As for windows…I’m a bad housekeeper and hardly ever wash my windows, but when we do, that’s one of the few jobs that we do use vinegar for. :) I have yet to find something better for cleaning really well and not streaking. :)

  5. Vanessa said,

    April 18, 2011 at 8:19 pm

    Thanks for the reply Jessica!! Well, at least it is natural, so I’ll probably keep using it!! :)

  6. Brittany said,

    April 18, 2011 at 8:23 pm

    We’ve used a pumice stone before to get rid of the toliet bowl ring… it works great, although it isn’t the most fun to do!

    • April 19, 2011 at 2:31 pm

      Hmmm…I might have to try that…did it leave the inside of your toilet bowl all scratched where you used it though? And was it just a normal pumice stone like you would use on your feet?

      • Brittany said,

        May 3, 2011 at 4:38 pm

        No, I never saw any scratches… so I don’t think so. And yes, the same. :)

  7. May 8, 2011 at 4:40 am

    [...] Natural Cleaning…Without Vinegar – “In transitioning to natural cleaners, many people are unsure of where to start, so I’ll share what has worked for me in the last couple years.” [...]

  8. May 8, 2011 at 6:42 am

    Ok, you had me at “without vinegar”. I love the stuff, but it seems like EVERY cleaning recipes I’ve ever come across uses it, so I’m always open to new ideas. Great tips here! Thanks for sharing.

  9. July 1, 2011 at 4:03 am

    [...] that was antimicrobial for kitchen and bathroom cleaning. I found what I was looking for on the Something Simple blog. You can check out the whole post if you’d like for more information, but the basic [...]

  10. Lois said,

    October 24, 2011 at 2:25 pm

    Forgive my ignorance, but — what is the reason you try to avoid vinegar in your natural cleaners?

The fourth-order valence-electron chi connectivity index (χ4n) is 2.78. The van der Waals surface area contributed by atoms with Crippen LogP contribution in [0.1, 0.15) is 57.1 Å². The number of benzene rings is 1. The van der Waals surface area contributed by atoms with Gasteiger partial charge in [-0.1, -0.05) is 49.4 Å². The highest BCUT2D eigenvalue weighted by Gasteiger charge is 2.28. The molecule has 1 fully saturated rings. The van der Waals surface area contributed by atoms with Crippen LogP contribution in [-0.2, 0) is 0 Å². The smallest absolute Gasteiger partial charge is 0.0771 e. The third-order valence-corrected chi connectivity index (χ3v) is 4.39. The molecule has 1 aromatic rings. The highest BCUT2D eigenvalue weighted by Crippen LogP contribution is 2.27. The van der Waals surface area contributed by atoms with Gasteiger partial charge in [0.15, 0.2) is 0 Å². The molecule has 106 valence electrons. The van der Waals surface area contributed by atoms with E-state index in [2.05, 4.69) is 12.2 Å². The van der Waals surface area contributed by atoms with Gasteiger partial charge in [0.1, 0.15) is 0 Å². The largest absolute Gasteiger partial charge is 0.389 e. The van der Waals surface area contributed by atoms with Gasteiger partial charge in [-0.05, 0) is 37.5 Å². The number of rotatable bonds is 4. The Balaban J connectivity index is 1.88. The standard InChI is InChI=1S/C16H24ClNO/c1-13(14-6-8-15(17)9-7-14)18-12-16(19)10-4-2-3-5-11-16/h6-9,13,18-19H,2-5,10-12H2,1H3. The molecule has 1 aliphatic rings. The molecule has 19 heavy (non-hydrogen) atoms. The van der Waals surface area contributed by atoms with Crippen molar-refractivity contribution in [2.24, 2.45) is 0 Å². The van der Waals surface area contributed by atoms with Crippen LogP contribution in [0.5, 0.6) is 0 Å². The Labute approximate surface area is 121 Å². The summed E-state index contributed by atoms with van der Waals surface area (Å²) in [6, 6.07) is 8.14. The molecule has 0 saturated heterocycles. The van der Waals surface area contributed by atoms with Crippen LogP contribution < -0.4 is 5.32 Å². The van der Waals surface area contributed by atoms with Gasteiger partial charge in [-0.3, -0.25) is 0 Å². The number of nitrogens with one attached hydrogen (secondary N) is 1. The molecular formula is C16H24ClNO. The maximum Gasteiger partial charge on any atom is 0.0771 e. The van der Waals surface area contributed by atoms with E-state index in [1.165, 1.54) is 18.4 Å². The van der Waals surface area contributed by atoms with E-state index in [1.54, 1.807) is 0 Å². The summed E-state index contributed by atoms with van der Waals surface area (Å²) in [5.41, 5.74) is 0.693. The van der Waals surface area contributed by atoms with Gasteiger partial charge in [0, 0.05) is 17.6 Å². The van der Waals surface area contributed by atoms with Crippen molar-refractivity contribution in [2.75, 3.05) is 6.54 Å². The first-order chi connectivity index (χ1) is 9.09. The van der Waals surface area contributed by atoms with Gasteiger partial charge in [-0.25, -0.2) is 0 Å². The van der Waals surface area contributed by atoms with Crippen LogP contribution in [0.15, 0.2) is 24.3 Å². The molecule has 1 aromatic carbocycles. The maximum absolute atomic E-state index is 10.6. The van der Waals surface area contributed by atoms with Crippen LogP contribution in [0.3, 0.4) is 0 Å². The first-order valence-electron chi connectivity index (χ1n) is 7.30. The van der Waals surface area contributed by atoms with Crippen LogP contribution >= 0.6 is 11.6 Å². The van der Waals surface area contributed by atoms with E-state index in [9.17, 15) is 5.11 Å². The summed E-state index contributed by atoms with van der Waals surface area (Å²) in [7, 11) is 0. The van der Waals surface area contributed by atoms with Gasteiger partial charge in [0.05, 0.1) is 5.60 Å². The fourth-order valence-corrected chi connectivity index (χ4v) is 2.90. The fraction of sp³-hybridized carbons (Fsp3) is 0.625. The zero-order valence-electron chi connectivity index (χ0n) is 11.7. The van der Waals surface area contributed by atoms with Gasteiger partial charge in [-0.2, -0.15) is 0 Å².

• October 25, 2011 at 10:33 pm

      It’s just a personal preference…my husband really hates the smell of vinegar so I try to avoid it in my cleaners. If the smell isn’t an issue, it’s great stuff! :)

  11. Rosalie Gill said,

    September 8, 2012 at 8:28 am

    Another reason to avoid vinegar and other acidic ingredients is if you have natural stone. Acids etch the stone and based on personal experience of a cleaning service that used a diluted vinegar based glass cleaner, it doesn’t take much to do permanent and irreversible damage. Just a light spray intended for mirrors destroyed several natural marble vanities.

  12. Jenny said,

    March 12, 2013 at 1:20 pm

    Thankyou!!!! Thankyou!!
    It is time for my children to take on some cleaning responsibilities and my husband does not want vinegar (even when he can’t smell it! ). He even told me once how something smelled good and asked how I did it. When I told him I used vinegar, he said that it is a food and not meant for cleaning! aaackkk!! So I am glad that I found your blog!

  13. Beth Frey said,

    May 12, 2013 at 11:32 pm

    I don’t know if it’s natural, but seems it would be. A pumice stone from the dollar store will remove the ring in the toilet and won’t damage the toilet either. Military house cleaning trick.